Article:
What travel stories do you have?
Global travel blog that features travel stories on living, traveling and growing up in cities, villages and towns around the world!
I should probably warn you that everything in here wants to kill you – our tour guide, Stu, told us seconds before we stepped into Australia’s Daintree rainforest, in North East Queensland. I smiled indulgently. Two weeks of travelling in Australia and I’d realised that Australian folks have a strange sense of humour, which very often involves scaring tourists.
After merely ten minutes walking through the forest, I realised that Stu had definitely not been joking. Everything – from the trees that fringed the walkway to the creatures hiding in the leaves – was waiting to kill us or, at the very least, wreck quite a bit of havoc.
The forest itself was beautiful. Layers upon layers of vegetation surrounded us. My fifth grade geography textbooks were coming to life; there were magnificent, century-old emergent trees that sheltered canopy trees, which in turn sheltered bushes and undergrowth. There were signs of animal life everywhere, from burrows in the mud to screeches in the trees. The region boasts an abundance of diversity; its 1200 square kilometres houses 90% of Australia’s bat and butterfly species, 12,000 insect species and a wide range of fauna. However, amidst the birds, butterflies and foliage deeper dangers lie…
One of the major dangers, one would think, would be snakes. Out of the 25 (identified) venomous snakes in the world, 21 live in Australia – so it was understandable that our entire group felt little heart flutters every time we saw something moving in the bushes. However, strangely enough, only 3 of the 45 snake species in the Daintree are poisonous, although Stu did concede that if we were to have the misfortune to be attacked by one, we’d want to get ourselves some medical attention – immediately.
He went on to explain that we could instead worry about stinging scorpions that lurked hidden in fallen leaves and cassowaries, elusive towering flightless birds with sword-like beaks, a razor-sharp nail between the toes and the tendency to attack if they feel even a little threatened.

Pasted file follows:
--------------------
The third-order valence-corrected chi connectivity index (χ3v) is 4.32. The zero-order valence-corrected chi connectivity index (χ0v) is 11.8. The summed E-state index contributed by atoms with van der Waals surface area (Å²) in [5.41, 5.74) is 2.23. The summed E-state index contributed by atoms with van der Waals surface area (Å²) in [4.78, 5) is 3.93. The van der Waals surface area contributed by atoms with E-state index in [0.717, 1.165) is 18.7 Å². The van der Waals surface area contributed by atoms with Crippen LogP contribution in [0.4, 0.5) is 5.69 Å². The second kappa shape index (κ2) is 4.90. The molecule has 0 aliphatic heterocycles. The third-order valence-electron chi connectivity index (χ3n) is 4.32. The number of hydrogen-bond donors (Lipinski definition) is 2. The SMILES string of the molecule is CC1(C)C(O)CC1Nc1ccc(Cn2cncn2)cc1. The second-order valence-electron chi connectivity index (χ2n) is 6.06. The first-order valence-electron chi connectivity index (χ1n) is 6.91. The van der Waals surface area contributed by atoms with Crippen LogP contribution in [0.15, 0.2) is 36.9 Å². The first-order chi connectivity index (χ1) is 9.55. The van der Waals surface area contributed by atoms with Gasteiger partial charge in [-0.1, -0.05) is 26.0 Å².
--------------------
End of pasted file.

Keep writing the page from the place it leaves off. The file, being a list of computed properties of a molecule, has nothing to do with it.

“Hopefully I can find one for you today,” Stu enthused, to the puzzlement of the rest of the group.
It's no surprise, then, that the region beckons so many people. From the naturalist to the adventure seekers to the camper, it has something to offer everything.KJ
(Not too) sadly, cassowaries were nowhere to be found. While taking a cruise down the Daintree river, we spotted several of the main predators of the rainforest – the crocodiles. There’s a staggering abundance of crocodiles in the 140 kilometere river, some of which venture far into the river estuary and then into the nearby sea to find prey. Because of the crocs’ adventurous nature, tourists are warned to stay away from both river banks and the sea side; our guide told us one particularly gruesome tale of a woman who, paddling in the surf at the beach, was snatched by a lurking croc.
While keeping their eyes out for crocodiles and cassowaries, the unsuspecting explorer may just fall prey to – wait for it – a plant. A few species, which sit innocuously throughout the forest can morph into instruments of mild inconvenience or death traps. For instance, there’s the tellingly named Wait-a-While with tiny little hooks on its stem that can grip onto clothes and skin and take ages to untangle. The Hairy Mary is another plant to watch out for; it has tiny stinging spines covering its stem that can hurt to a distraction. By far the most dreaded plant is the Gympie Gympie, an aboriginal name which means ‘devil-like.’ If the Gympie Gympie brushes even the tiniest bit of bare skin, it’ll cause unbearable pain; imagine being stung by a horde of wasps and electrocuted at the same time.
What with the crocs, crazy cassowaries and battle-plants, you may be wondering why people bother to visit the Daintree at all. Well, for one, humans have never been known as a species that shies away from dangerous situations; how else can you explain the popularity of extreme sports? In fact, the rainforest is an enormously popular tourist destination. It’s been listed as a world heritage site by UNESCO and is recognised as the world’s oldest rainforest at 180 million years old. Several of the plant species in the forest haven’t changed since then; when wandering through the Daintree you’re looking at – and breathing in – 180 million years of history. That just floored me.
The Daintree is also the only place in the world where the rainforest meets the reef, as the celebrated Great Barrier Reef is just 30 kilometeres from the Daintree rivers estuary. Tourists can explore the coral reef in the morning and then head to the forest by afternoon.
It’s no surprise, then, that the region beckons so many people. From the naturalist to the adventure seekers to the camper, it has something to offer everything. Remember, though, to err on the side of caution. Go on a guided tour through the forest, stay away from the water, don’t take on a cassowary or brush against unknown plants and you’ll (probably) survive!